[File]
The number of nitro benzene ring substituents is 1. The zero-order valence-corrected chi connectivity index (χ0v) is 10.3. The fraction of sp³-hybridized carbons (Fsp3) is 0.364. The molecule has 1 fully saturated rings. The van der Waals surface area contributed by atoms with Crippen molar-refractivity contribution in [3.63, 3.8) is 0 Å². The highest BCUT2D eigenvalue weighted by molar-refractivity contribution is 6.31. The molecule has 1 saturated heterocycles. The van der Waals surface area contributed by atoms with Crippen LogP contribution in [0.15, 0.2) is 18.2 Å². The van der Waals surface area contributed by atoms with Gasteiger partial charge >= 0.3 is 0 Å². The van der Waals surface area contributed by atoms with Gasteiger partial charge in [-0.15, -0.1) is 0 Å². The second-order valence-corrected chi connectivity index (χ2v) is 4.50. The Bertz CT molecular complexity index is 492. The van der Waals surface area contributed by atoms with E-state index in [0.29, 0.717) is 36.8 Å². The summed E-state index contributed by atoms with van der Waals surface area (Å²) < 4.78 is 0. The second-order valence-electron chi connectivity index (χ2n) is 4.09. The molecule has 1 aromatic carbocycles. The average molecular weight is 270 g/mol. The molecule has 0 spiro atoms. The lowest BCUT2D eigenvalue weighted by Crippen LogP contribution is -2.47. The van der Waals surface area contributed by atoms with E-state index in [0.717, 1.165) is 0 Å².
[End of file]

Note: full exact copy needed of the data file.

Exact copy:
The number of nitro benzene ring substituents is 1. The zero-order valence-corrected chi connectivity index (χ0v) is 10.3. The fraction of sp³-hybridized carbons (Fsp3) is 0.364. The molecule has 1 fully saturated rings. The van der Waals surface area contributed by atoms with Crippen molar-refractivity contribution in [3.63, 3.8) is 0 Å². The highest BCUT2D eigenvalue weighted by molar-refractivity contribution is 6.31. The molecule has 1 saturated heterocycles. The van der Waals surface area contributed by atoms with Crippen LogP contribution in [0.15, 0.2) is 18.2 Å². The van der Waals surface area contributed by atoms with Gasteiger partial charge >= 0.3 is 0 Å². The van der Waals surface area contributed by atoms with Gasteiger partial charge in [-0.15, -0.1) is 0 Å². The second-order valence-corrected chi connectivity index (χ2v) is 4.50. The Bertz CT molecular complexity index is 492. The van der Waals surface area contributed by atoms with E-state index in [0.29, 0.717) is 36.8 Å². The summed E-state index contributed by atoms with van der Waals surface area (Å²) < 4.78 is 0. The second-order valence-electron chi connectivity index (χ2n) is 4.09. The molecule has 1 aromatic carbocycles. The average molecular weight is 270 g/mol. The molecule has 0 spiro atoms. The lowest BCUT2D eigenvalue weighted by Crippen LogP contribution is -2.47. The van der Waals surface area contributed by atoms with E-state index in [0.717, 1.165) is 0 Å².